Even as a kid, Jasmon Cooley had a passion for technology. She was always on the computer and even played the role of the lead technician, fixing any small technology issue that came up around the house. But growing up in Memphis, Tennessee, Cooley says she didn’t have a lot of role models in that industry.
“I didn’t see too many black engineers and I wasn’t really exposed to STEM (Science Technology Engineering and Mathematics) that much,” she said. “When I graduated high school, I went to college and I decided that I wanted to push myself a little bit forward because I knew that I was always going to go back to Memphis. But I wanted to go back and show people that I am an inspiration to them.”
After graduating as Valedictorian from Power Center Academy High School in Memphis, Cooley moved to Washington D.C. to pursue a Computer Science degree from Howard University. There, Cooley realized to achieve her goals and aspirations of completing her degree and eventually returning home as a role model for her community, she had to get started.
Cooley put together an impressive list of accomplishments: She was the Lead Student Technician for Howard University, a Software Engineer Intern at Northrop Grumman and a Software Engineer Intern at NASA Goddard Space Flight Center. But starting her junior year, the determined young student was faced with financial obstacles that threatened the completion of her degree and internships.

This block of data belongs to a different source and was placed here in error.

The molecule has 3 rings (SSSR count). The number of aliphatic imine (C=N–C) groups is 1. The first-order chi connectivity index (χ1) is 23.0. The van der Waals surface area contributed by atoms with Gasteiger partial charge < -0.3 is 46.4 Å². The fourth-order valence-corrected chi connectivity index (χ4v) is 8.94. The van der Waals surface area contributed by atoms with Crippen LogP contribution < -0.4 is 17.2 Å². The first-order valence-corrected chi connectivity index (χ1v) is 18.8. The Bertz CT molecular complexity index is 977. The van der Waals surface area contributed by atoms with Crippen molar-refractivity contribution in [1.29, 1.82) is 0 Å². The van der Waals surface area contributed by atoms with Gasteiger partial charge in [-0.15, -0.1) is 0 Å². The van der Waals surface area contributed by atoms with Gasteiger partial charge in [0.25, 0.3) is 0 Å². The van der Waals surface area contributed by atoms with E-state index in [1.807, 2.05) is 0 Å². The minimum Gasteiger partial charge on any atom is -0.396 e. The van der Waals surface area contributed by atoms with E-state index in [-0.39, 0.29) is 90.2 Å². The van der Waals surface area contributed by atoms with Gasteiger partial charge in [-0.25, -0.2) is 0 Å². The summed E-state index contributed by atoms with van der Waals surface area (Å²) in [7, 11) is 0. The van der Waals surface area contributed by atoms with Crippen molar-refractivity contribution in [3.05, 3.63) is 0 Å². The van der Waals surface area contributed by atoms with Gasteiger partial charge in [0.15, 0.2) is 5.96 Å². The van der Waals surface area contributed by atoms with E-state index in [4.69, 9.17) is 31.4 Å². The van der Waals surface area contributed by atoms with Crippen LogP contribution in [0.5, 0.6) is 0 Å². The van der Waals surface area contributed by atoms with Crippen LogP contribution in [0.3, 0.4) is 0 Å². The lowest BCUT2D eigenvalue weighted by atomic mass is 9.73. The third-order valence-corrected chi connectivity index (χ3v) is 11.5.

“I spent the entire semester working and applying for scholarships and was just hoping that someone actually heard my story and heard where I was trying to go with my education,” Cooley said.
Finally, someone did. The Thurgood Marshall College Fund in partnership with Lowe’s received Cooley’s application and chose to award her with a financial assistance scholarship to continue her education.
“I don’t know where I would have been without the scholarship,” she said. “It changed the course of my life and made sure I was set for another year.”
Cooley used the scholarship to pay off student balances as well as on transportation to allow her to continue her internships with Northrup Grumman and NASA. But as all of those pieces started coming together for Cooley, it also sparked a desire to want to pay it forward.
“If I’m in a position where I have the knowledge, I have the money and I have the energy, why can’t I help other kids break into the STEM industry?”
As a result, Cooley co-founded an educational organization called Tech 4.0 that aims to expose inner-city kids to STEM.
“The main objective of Tech 4.0 is teaching teens concepts within tech where they would learn software, hardware and product design,” Jasmon said. “It makes me feel like I’m doing what I need to do.”
Cooley has already become an inspiration to many but she is not finished yet.
“Believe in yourself. That’s my main thing. Understand who you are and where exactly you want to be and go for what you really want.”